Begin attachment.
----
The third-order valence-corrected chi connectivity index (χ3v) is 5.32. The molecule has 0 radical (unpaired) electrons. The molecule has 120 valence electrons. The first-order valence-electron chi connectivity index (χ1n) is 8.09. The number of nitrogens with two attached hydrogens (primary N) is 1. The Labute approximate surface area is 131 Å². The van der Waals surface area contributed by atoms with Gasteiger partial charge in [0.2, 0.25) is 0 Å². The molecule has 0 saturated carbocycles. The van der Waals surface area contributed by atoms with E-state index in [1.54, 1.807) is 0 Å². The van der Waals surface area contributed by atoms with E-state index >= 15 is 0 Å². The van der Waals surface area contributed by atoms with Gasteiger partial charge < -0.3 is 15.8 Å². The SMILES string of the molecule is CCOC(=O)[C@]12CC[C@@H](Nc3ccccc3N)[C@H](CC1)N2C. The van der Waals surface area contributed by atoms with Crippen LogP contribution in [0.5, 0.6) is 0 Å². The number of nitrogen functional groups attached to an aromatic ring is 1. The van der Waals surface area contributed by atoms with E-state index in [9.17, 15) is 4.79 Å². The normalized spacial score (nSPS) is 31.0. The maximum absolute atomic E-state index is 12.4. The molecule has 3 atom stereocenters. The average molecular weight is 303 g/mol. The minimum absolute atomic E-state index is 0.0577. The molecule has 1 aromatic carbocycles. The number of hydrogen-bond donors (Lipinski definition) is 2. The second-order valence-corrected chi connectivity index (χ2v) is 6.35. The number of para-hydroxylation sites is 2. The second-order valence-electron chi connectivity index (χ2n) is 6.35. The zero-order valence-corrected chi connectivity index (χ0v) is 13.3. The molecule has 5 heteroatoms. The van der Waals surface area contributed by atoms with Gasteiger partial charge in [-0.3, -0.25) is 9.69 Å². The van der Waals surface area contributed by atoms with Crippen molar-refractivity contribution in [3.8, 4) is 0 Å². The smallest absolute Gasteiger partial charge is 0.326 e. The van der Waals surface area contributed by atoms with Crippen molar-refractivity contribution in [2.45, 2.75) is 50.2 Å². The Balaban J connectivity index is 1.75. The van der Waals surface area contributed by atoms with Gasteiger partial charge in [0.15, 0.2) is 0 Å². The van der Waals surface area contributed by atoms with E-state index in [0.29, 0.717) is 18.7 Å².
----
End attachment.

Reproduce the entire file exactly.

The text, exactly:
The third-order valence-corrected chi connectivity index (χ3v) is 5.32. The molecule has 0 radical (unpaired) electrons. The molecule has 120 valence electrons. The first-order valence-electron chi connectivity index (χ1n) is 8.09. The number of nitrogens with two attached hydrogens (primary N) is 1. The Labute approximate surface area is 131 Å². The van der Waals surface area contributed by atoms with Gasteiger partial charge in [0.2, 0.25) is 0 Å². The molecule has 0 saturated carbocycles. The van der Waals surface area contributed by atoms with E-state index in [1.54, 1.807) is 0 Å². The van der Waals surface area contributed by atoms with E-state index >= 15 is 0 Å². The van der Waals surface area contributed by atoms with Gasteiger partial charge < -0.3 is 15.8 Å². The SMILES string of the molecule is CCOC(=O)[C@]12CC[C@@H](Nc3ccccc3N)[C@H](CC1)N2C. The van der Waals surface area contributed by atoms with Crippen LogP contribution in [0.5, 0.6) is 0 Å². The number of nitrogen functional groups attached to an aromatic ring is 1. The van der Waals surface area contributed by atoms with E-state index in [9.17, 15) is 4.79 Å². The normalized spacial score (nSPS) is 31.0. The maximum absolute atomic E-state index is 12.4. The molecule has 3 atom stereocenters. The average molecular weight is 303 g/mol. The minimum absolute atomic E-state index is 0.0577. The molecule has 1 aromatic carbocycles. The number of hydrogen-bond donors (Lipinski definition) is 2. The second-order valence-corrected chi connectivity index (χ2v) is 6.35. The number of para-hydroxylation sites is 2. The second-order valence-electron chi connectivity index (χ2n) is 6.35. The zero-order valence-corrected chi connectivity index (χ0v) is 13.3. The molecule has 5 heteroatoms. The van der Waals surface area contributed by atoms with Gasteiger partial charge in [-0.3, -0.25) is 9.69 Å². The van der Waals surface area contributed by atoms with Crippen molar-refractivity contribution in [3.8, 4) is 0 Å². The smallest absolute Gasteiger partial charge is 0.326 e. The van der Waals surface area contributed by atoms with Crippen molar-refractivity contribution in [2.45, 2.75) is 50.2 Å². The Balaban J connectivity index is 1.75. The van der Waals surface area contributed by atoms with Gasteiger partial charge in [0.15, 0.2) is 0 Å². The van der Waals surface area contributed by atoms with E-state index in [0.29, 0.717) is 18.7 Å².